Oil lamps for lighting in old homes
Recollections of oil lamps in use
My mother's written recollections of life in her childhood in the early 1900s told of her grandmother who was very poor and who lived in a much smaller and older house which had no gas. The only lighting was by candles and an oil lamp which stood in the centre of her table.
My mother wrote that in the morning when daylight came, her grandmother would check the wick of the oil lamp and trim off the charred top with scissors. Next she would top up the oil. Then she would wash the globe with soap and water using a wash leather, and then polish it with a duster. If there were any sooty smears left, she would polish it again and again. This was to make sure that the lamp gave out as much light as possible.
Oil lamps had what was known as a 'globe' which was a glass shade which was not necessarily spherical. In the first picture, the globe is the pink 'shell'. In the following picture one is cylindrical and the other is reminiscent of a brandy glass. Irrespective of the shape, there was always an outlet at the top to serve as a chimney.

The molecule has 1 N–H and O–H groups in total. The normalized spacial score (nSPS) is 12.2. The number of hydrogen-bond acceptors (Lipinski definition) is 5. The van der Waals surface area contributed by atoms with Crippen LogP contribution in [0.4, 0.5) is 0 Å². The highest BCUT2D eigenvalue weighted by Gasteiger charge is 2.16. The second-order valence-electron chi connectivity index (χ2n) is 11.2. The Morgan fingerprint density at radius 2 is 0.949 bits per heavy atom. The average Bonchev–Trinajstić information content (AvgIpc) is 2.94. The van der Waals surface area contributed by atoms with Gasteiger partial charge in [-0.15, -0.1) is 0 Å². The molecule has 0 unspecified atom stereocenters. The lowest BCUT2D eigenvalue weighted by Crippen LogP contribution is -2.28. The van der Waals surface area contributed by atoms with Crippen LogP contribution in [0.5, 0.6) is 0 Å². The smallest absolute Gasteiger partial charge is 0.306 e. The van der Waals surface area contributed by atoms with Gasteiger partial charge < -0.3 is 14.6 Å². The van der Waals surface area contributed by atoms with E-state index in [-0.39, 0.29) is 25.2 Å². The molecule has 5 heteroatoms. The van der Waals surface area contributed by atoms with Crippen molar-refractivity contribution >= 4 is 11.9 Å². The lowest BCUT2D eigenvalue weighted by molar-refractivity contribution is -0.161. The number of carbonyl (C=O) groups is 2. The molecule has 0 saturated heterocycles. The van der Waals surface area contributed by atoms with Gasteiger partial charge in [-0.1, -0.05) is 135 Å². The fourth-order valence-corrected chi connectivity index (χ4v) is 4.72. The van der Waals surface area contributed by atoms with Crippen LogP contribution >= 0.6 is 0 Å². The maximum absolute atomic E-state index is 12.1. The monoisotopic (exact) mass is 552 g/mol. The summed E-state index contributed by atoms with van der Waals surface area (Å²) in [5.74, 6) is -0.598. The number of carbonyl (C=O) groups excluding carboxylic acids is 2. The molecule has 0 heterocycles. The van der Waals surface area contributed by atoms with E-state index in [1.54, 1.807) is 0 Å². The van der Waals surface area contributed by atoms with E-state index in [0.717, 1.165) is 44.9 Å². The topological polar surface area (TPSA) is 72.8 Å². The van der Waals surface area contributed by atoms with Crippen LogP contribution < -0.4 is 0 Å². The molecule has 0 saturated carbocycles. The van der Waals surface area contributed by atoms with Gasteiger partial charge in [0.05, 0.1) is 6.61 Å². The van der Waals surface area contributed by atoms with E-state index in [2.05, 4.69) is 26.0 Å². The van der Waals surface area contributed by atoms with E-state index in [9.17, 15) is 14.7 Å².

The globe served several purposes. It contained the flame, making the lamp safer than an open flame; it held the soot which bright yellow flames always produce; it steadied the light by shielding the flame from draughts and, if it was frosted, it spread the light better.
Globes were removed for lighting the lamp and afterwards for washing. The washing was essential because the flame was sooty.
The oil was paraffin of the sort that my mother wrote of as being sold in the oil shop. At the base of any oil lamp was a container to hold the oil.
Wicks for oil lamps were more bulky than the wicks of candles, and were bought from quite long rolls.
There were several sorts of wick, depending on the lamps that they were to fit. They were generally flat but there were also hollow circular ones. Some lamps were fitted with openings for two wicks so that the lamps would burn more brightly.
Inside an oil lamp, wicks were almost entirely submerged in the oil. Just a couple of millimetres or so would be held above the surface.
How oil lamps worked
The oil seeped up a wick into the short part above the surface of the oil and was set alight with a spill or a match. The oil then burnt and the flame gave off a bright yellowish light.
Wicks inevitably got charred. So they had to be trimmed with scissors to prevent the flames giving off too much sooty smoke. Consequently the lamps were made with a screw or lever arrangement for each wick to wind it upwards. These arrangements are shown on the adjacent photos.
The lamps in the final photo are small more portable ones of the sort that would be used for taking into a bedroom or an outside lavatory rather than lighting a living area.
The end of oil lamps as the main source of lighting
I understand that oil lamps were the main source of lighting in rural areas up until the 1930s when the National Grid brought them electricity - but see also gas lighting.